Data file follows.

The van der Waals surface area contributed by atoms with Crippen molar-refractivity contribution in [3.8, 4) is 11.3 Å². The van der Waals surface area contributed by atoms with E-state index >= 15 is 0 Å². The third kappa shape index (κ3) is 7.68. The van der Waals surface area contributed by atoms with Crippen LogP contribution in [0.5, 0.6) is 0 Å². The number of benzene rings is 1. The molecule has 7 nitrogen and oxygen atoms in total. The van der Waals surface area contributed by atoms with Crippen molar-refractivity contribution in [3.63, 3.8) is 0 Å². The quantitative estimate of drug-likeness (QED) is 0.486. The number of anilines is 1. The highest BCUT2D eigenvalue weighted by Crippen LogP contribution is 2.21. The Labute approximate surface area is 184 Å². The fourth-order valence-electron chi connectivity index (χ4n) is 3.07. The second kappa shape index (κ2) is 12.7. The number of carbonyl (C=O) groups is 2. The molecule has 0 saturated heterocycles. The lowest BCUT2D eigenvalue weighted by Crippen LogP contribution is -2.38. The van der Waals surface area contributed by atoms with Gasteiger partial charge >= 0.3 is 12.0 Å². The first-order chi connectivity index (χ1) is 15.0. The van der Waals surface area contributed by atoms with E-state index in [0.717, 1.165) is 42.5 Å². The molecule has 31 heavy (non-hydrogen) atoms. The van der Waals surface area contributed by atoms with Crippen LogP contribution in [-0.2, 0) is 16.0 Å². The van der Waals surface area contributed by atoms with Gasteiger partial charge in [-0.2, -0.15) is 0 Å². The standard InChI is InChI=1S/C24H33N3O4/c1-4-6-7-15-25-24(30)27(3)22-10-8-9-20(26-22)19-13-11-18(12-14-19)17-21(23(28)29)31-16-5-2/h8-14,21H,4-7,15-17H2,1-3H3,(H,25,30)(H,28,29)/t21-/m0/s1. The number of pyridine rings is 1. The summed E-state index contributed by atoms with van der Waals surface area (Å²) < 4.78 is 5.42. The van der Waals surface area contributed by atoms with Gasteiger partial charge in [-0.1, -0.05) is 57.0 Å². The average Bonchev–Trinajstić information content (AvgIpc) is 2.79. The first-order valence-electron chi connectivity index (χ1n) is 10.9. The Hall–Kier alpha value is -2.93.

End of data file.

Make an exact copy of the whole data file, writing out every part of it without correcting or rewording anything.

The van der Waals surface area contributed by atoms with Crippen molar-refractivity contribution in [3.8, 4) is 11.3 Å². The van der Waals surface area contributed by atoms with E-state index >= 15 is 0 Å². The third kappa shape index (κ3) is 7.68. The van der Waals surface area contributed by atoms with Crippen LogP contribution in [0.5, 0.6) is 0 Å². The number of benzene rings is 1. The molecule has 7 nitrogen and oxygen atoms in total. The van der Waals surface area contributed by atoms with Crippen molar-refractivity contribution in [3.63, 3.8) is 0 Å². The quantitative estimate of drug-likeness (QED) is 0.486. The number of anilines is 1. The highest BCUT2D eigenvalue weighted by Crippen LogP contribution is 2.21. The Labute approximate surface area is 184 Å². The fourth-order valence-electron chi connectivity index (χ4n) is 3.07. The second kappa shape index (κ2) is 12.7. The number of carbonyl (C=O) groups is 2. The molecule has 0 saturated heterocycles. The lowest BCUT2D eigenvalue weighted by Crippen LogP contribution is -2.38. The van der Waals surface area contributed by atoms with Gasteiger partial charge >= 0.3 is 12.0 Å². The first-order chi connectivity index (χ1) is 15.0. The van der Waals surface area contributed by atoms with E-state index in [0.717, 1.165) is 42.5 Å². The molecule has 31 heavy (non-hydrogen) atoms. The van der Waals surface area contributed by atoms with Crippen LogP contribution in [-0.2, 0) is 16.0 Å². The van der Waals surface area contributed by atoms with Gasteiger partial charge in [-0.2, -0.15) is 0 Å². The standard InChI is InChI=1S/C24H33N3O4/c1-4-6-7-15-25-24(30)27(3)22-10-8-9-20(26-22)19-13-11-18(12-14-19)17-21(23(28)29)31-16-5-2/h8-14,21H,4-7,15-17H2,1-3H3,(H,25,30)(H,28,29)/t21-/m0/s1. The number of pyridine rings is 1. The summed E-state index contributed by atoms with van der Waals surface area (Å²) < 4.78 is 5.42. The van der Waals surface area contributed by atoms with Gasteiger partial charge in [-0.1, -0.05) is 57.0 Å². The average Bonchev–Trinajstić information content (AvgIpc) is 2.79. The first-order valence-electron chi connectivity index (χ1n) is 10.9. The Hall–Kier alpha value is -2.93.